For last month’s TypeCon in Portland, Oregon (“TypeCon Portl&” as it was dubbed), Jules Faye and I prepared a talk about the work of her late partner Chris Stern, who was an innovative letterpress printer with a particular fondness for sans-serif type. Although he came to typography through learning to set phototype at a local job shop, and later headed up the type department at the fledgling Microsoft Press, Chris taught himself letterpress printing and became an expert in hand-set and hot-metal typesetting. At his death, Chris had been working on a manifesto about the use of sans-serif type in metal, with lots of images both informative and playful and lots of samples of carefully set Monotype and foundry sans-serif type. He never completed this work, but Jules unearthed enough notes and proofs and trial settings that we could weave a narrative around them that we thought would inspire some of the printers and typographers in the audience.
We got to show some of Chris’s meticulously layered typographic compositions, as well as fanciful characters – printed faces and bodies made up entirely of metal type. We also showed some of his serious book work (concentrating on the ones where he used sans-serif), as well as some sample spreads for his unfinished manifesto: juxtaposing sober blocks of sample text with whimsical but pointed illustrations. I even scanned and zoomed in on several pages of Chris’s notes and edits to his own proposed text – but a little of that goes a long way when you’re seeing it projected on a big screen. One passage from his own text that we quoted and showed in a sample setting was his description of the type for the manifesto itself: “Sans Transgression/ This book was going to be 100% sans serif. It seemed only fitting, after all. But along the byways of design, Commercial Script jumped into my path and I couldn’t resist. I feel confident that this will be my only sans transgression. My partner, however, says not to worry because there aren’t any serifs, just swirls.”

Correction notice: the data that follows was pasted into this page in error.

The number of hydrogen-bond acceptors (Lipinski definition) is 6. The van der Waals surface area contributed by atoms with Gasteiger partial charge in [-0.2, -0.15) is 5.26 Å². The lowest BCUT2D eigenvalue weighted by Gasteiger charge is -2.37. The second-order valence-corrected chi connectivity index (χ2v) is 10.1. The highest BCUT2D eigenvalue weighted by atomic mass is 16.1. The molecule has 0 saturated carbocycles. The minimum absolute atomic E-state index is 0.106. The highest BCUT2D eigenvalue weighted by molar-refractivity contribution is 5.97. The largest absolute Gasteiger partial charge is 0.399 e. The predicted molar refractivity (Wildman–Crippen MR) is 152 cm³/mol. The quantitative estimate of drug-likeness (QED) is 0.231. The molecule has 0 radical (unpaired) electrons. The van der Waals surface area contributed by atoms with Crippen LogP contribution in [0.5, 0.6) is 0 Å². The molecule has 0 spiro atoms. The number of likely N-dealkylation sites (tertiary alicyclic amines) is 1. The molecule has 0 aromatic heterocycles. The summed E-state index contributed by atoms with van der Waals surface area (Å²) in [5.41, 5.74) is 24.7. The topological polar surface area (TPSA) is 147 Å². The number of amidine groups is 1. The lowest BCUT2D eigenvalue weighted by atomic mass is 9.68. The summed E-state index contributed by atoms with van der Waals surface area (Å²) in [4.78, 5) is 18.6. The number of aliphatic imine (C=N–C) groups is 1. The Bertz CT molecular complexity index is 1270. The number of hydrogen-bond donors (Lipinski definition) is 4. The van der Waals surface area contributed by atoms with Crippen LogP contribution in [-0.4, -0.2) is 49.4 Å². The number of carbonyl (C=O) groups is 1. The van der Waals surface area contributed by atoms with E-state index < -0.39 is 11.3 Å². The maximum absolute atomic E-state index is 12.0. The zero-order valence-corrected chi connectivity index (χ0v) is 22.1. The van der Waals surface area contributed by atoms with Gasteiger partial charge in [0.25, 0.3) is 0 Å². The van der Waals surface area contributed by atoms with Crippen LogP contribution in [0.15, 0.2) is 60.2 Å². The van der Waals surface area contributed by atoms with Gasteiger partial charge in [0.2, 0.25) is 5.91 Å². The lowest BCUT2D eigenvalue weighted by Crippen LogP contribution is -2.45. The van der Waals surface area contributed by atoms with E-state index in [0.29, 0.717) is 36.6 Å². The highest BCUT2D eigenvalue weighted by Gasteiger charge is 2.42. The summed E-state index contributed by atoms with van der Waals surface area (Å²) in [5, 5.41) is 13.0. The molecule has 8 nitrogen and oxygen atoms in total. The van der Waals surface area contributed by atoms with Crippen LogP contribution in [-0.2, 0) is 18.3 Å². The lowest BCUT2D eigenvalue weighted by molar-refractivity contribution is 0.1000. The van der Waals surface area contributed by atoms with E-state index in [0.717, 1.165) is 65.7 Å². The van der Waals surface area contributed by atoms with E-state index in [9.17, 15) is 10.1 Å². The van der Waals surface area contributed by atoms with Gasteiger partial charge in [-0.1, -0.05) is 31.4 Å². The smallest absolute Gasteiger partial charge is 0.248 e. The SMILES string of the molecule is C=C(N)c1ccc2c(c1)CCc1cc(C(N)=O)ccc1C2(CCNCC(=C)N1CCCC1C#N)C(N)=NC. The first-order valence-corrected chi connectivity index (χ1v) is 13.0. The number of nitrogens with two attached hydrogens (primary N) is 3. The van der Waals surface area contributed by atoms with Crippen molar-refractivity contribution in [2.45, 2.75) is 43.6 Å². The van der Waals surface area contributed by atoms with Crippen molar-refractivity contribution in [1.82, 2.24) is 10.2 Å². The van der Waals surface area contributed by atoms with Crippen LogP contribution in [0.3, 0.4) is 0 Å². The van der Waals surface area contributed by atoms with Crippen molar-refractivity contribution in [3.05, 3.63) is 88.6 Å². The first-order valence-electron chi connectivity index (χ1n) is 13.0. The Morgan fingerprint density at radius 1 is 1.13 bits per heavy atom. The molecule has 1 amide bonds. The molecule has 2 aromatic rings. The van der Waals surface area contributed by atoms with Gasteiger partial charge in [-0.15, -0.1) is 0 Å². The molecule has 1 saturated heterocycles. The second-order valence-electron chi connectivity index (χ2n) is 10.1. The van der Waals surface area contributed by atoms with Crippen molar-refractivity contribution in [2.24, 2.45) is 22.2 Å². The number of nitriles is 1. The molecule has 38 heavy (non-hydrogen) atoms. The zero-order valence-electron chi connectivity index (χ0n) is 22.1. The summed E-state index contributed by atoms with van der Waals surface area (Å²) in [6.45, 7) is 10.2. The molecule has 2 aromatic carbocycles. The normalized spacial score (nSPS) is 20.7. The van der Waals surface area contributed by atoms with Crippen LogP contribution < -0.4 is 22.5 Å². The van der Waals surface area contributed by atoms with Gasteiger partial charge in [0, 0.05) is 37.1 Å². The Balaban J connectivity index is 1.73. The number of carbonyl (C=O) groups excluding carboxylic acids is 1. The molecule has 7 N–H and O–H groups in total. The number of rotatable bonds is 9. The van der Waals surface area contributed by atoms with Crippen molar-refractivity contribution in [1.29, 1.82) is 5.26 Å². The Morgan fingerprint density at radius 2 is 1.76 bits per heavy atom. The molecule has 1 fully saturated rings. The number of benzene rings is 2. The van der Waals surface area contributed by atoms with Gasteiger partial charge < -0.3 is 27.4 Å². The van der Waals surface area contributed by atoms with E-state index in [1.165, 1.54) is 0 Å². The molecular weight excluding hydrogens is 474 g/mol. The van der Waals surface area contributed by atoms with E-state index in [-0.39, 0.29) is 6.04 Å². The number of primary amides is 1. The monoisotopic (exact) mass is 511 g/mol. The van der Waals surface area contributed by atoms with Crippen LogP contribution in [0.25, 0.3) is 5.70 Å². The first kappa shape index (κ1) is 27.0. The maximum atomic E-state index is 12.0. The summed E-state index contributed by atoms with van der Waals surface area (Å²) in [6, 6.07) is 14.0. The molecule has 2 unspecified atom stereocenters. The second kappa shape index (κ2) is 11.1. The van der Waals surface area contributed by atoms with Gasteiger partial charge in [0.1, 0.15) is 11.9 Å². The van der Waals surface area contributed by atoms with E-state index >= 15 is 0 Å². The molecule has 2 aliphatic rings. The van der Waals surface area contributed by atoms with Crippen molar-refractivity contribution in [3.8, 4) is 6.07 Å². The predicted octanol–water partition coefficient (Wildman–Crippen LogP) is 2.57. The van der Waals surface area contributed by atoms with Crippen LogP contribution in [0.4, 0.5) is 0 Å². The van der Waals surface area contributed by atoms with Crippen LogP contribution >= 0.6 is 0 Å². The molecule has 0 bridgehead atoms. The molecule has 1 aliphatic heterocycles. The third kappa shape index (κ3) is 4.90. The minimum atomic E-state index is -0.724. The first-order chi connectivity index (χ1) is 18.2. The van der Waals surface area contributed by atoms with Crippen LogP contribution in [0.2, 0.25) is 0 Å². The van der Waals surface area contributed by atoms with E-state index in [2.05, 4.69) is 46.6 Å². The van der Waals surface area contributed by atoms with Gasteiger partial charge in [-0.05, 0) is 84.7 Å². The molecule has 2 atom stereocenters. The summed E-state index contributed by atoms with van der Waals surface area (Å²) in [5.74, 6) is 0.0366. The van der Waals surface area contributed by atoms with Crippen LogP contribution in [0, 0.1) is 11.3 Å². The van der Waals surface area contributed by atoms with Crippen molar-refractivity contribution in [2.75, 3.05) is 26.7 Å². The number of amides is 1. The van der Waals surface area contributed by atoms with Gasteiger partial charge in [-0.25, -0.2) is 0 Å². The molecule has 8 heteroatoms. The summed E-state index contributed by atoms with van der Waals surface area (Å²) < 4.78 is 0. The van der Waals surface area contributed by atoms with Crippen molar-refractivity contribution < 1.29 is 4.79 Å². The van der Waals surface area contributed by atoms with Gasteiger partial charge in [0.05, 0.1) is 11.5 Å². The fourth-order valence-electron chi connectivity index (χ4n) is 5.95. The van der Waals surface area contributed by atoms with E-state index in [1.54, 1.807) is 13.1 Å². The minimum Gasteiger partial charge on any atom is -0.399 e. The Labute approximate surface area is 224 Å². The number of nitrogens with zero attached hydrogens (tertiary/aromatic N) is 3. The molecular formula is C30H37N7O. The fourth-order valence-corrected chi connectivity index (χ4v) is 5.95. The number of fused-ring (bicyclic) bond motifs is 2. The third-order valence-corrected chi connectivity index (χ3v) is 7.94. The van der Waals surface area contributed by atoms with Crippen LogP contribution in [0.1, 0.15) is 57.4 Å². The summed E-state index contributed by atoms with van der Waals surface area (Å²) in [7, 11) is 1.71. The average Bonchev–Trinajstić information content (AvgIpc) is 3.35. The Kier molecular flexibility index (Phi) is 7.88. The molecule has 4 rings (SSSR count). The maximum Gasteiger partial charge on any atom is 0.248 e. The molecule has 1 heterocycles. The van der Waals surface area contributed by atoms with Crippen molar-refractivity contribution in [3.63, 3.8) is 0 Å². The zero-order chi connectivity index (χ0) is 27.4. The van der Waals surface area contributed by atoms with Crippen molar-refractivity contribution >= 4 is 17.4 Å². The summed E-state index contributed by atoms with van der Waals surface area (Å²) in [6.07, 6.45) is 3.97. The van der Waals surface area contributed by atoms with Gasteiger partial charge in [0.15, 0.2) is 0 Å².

Among my favorite images are the multi-color prints of U-Man, an anthropomorphic character whose body is a bold, condensed capital U (sans-serif, of course!) and whose other body parts sometimes changed from one incarnation to the next.
In presenting this material, Jules felt that we were opening up Chris’s unfinished manifesto and giving it a continuing life, whatever form that may take. Nothing is ever finished.
“Warning! Adults Only! Product contains letterforms at their most exposed! Viewer Discretion Is Advised. Adults Only: Warning!”
On Sunday afternoon, I caught a city bus up to the north end of town for an open house at the C.C. Stern Foundry, which is now the home of much of the printing and type-casting equipment that once filled up the barn at the “printing farm” of Stern & Faye. Many TypeCon attendees made the trek, so there was a lively group of printers, typographers, and interested amateurs. And whoever designed the nametags for the volunteer staff of C.C. Stern put to shame the design of the TypeCon nametags, which (typically) gave pride of place to the logo and kept the name too small to read from across a room.
This was a good TypeCon, full of good conversations and with a number of excellent talks and presentations. Of course Portland is a great city to visit – it’s hipster central, a land of coffee, beer, wine, and food trucks, with a very convenient transit system. The weather even gave us a taste of Northwest drizzle, though it also gave us some un-Northwestern warm humidity. I think pretty much everyone had a good time.
The visual identity for this TypeCon rendered the host city as “Portl&” in a very retro-’80s graphic style. I kept referring to it as “Port L’ampersand” – the little settlement on the Willamette River that grew up to be a real city written with real letters.
Next up on the typographic calendar: ATypI in Amsterdam, October 9–13. See you there?